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Each year, towards the end of October, the whole of Mauritius is illuminated by thousands of lamps, as if, for one night, all the stars of the firmament have come down to earth. They are, in fact, thousands of small lamps, lit by the Hindu faithful, in celebration of light and all it symbolises. They are celebrating Divali.

 

 

The Hindu word, Divali, literally means rows of diyas, or small terracotta lamps. Modernity, of course, has meant that, for quite some time, electric lights have outshone those fragile little receptacles filled with vegetable oil feeding a cotton wick. But Mauritians are fond of their traditions. Earthen lamps have not been completely done away with. They are still turned out on the potter’s wheel in some small villages, such as Arsenal, north of Port Louis, and indeed the village is famous for them.

 

Bright lamps and strings of fairy lights provide a very special sight as one strolls through towns and villages on Divali night. However, celebrating Divali is more than just a little artistry.

 

The devout Hindu observes several rituals, thousands of years old. On days leading up to the festival, his diet is strictly vegetarian. He cleans his house and surroundings from top to bottom, even repainting here and there. New clothes are bought for the holy day itself.

 

On the morning of Divali, the devotee prepares traditional sweetmeats. Times have changed, and today’s busy woman relies on the shopkeeper, but she will still make her own traditional gâteau patate, a sort of “rissole” made from a dough of flour and sweet potato, stuffed with finely grated coconut and sugar, and perfumed with cardamom. The recipe is pure Mauritian, which gives this very popular sweetmeat a symbolic value: the adaptation of this thousands-of-years-old celebration to its new setting. It has brought something typically Mauritian to a range of delicacies with such delightful, Indian-sounding names as barfi, rasgolla, gulaab jamun and laddoo.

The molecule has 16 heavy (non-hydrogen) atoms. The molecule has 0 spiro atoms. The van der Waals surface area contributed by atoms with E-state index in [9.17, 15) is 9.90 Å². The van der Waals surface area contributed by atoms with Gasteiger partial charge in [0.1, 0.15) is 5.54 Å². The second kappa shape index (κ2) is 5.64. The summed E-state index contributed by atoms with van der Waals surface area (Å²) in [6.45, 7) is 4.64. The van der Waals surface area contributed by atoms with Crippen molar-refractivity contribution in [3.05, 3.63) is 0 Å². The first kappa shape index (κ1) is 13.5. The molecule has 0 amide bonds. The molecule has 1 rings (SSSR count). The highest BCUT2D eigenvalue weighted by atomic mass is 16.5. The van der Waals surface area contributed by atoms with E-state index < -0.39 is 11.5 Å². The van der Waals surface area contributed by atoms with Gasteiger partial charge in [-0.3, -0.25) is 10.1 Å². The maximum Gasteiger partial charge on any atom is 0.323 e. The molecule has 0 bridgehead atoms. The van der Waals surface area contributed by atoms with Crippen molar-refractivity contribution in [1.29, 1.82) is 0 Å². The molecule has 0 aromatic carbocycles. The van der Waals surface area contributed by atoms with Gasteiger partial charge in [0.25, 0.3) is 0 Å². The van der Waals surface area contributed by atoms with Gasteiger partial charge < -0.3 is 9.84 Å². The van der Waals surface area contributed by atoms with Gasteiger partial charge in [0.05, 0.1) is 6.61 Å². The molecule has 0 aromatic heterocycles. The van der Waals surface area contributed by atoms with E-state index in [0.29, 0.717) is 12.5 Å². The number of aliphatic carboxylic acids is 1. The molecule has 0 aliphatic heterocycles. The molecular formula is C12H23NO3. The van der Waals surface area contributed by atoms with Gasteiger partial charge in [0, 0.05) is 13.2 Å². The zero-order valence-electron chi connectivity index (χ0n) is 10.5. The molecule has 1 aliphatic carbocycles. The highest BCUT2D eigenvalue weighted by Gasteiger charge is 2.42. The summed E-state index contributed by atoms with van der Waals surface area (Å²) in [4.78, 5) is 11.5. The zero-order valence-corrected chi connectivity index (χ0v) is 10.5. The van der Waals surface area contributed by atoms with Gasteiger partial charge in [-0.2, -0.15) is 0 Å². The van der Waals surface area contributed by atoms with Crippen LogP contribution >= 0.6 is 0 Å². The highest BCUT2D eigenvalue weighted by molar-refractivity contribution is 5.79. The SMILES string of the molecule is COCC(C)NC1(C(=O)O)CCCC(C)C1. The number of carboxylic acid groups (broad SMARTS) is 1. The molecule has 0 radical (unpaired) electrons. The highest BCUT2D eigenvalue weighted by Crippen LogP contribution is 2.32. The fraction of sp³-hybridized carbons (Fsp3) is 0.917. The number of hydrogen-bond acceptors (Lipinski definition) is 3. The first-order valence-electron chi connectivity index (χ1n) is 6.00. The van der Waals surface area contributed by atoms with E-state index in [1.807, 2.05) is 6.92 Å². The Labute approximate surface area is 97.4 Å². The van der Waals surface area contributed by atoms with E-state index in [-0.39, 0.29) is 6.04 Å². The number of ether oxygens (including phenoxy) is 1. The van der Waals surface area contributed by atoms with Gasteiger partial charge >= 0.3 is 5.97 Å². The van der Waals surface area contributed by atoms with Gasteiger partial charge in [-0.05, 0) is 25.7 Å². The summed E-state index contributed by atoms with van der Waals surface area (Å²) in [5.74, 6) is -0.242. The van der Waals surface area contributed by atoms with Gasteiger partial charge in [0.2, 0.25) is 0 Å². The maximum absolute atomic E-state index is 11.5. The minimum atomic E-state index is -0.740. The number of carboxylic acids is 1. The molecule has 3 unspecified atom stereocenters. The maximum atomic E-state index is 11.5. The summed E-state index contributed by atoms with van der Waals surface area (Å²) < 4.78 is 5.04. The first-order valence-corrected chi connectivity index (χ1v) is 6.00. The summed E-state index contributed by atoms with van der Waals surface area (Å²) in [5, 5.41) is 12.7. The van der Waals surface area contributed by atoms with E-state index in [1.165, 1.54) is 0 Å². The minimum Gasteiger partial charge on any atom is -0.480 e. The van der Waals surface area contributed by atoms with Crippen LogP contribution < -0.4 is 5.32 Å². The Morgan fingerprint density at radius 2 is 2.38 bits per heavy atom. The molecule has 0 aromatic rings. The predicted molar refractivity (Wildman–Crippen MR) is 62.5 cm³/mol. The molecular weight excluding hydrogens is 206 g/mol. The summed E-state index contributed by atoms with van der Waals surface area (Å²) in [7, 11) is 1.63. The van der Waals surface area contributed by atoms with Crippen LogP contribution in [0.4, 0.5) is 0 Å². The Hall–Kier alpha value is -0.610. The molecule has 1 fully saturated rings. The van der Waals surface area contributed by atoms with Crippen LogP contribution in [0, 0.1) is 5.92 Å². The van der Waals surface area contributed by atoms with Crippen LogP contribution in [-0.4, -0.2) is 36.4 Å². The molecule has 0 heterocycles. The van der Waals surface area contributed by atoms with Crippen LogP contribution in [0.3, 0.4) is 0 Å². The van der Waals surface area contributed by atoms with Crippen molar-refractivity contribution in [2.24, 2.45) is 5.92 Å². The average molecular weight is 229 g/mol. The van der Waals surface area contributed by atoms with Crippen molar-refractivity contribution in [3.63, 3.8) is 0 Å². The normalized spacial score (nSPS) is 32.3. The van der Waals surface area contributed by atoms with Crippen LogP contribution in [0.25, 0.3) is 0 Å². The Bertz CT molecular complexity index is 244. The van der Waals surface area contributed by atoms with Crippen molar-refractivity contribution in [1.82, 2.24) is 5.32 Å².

In the late afternoon, as the sun goes down, the Hindu faithful dress up in their new clothes and pray to their deities. Divali night belongs to Lakshmi, who symbolises beauty and wealth. She is the female manifestation of Vishnu, one of the members of the Hindu Trinity.

 

After the prayers, the diyas are lit and they illuminate the small houses throughout the evening. For the less traditional, a single touch of the light switch is enough to make the fairy lights twinkle. The sweetmeats, first offered to the deities, are shared with neighbours, friends and family, whilst the children let off fireworks. Guests join in a sumptuous vegetarian dinner and presents are exchanged.

 

The exchange of sweetmeats is also a gesture renewing bonds of friendship that may have slipped over time. Offering sweetmeats to family and friends is also a way of bringing a little sweetness into their lives and sharing a moment of happiness with them. On Divali evening, so it is said, old resentments are forgotten and relationships enjoy a fresh start.

 

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